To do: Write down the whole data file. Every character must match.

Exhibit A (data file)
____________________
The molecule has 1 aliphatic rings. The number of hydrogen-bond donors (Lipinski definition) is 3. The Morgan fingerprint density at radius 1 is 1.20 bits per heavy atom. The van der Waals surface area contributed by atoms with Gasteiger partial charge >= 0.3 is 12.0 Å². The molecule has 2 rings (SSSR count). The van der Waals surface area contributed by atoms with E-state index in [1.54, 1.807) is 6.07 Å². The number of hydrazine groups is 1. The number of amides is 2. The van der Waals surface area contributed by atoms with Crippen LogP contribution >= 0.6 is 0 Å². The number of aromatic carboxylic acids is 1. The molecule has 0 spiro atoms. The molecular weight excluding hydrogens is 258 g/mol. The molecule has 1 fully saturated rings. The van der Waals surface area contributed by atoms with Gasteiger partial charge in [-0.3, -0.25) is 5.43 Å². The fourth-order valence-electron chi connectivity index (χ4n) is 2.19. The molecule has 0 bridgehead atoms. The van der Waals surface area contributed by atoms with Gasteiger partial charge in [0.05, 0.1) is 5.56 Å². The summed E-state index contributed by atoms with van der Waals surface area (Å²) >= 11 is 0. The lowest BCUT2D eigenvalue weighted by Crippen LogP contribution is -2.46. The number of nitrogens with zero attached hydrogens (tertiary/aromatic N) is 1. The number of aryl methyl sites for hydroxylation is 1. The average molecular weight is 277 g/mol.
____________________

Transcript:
The molecule has 1 aliphatic rings. The number of hydrogen-bond donors (Lipinski definition) is 3. The Morgan fingerprint density at radius 1 is 1.20 bits per heavy atom. The van der Waals surface area contributed by atoms with Gasteiger partial charge >= 0.3 is 12.0 Å². The molecule has 2 rings (SSSR count). The van der Waals surface area contributed by atoms with E-state index in [1.54, 1.807) is 6.07 Å². The number of hydrazine groups is 1. The number of amides is 2. The van der Waals surface area contributed by atoms with Crippen LogP contribution >= 0.6 is 0 Å². The number of aromatic carboxylic acids is 1. The molecule has 0 spiro atoms. The molecular weight excluding hydrogens is 258 g/mol. The molecule has 1 fully saturated rings. The van der Waals surface area contributed by atoms with Gasteiger partial charge in [-0.3, -0.25) is 5.43 Å². The fourth-order valence-electron chi connectivity index (χ4n) is 2.19. The molecule has 0 bridgehead atoms. The van der Waals surface area contributed by atoms with Gasteiger partial charge in [0.05, 0.1) is 5.56 Å². The summed E-state index contributed by atoms with van der Waals surface area (Å²) >= 11 is 0. The lowest BCUT2D eigenvalue weighted by Crippen LogP contribution is -2.46. The number of nitrogens with zero attached hydrogens (tertiary/aromatic N) is 1. The number of aryl methyl sites for hydroxylation is 1. The average molecular weight is 277 g/mol.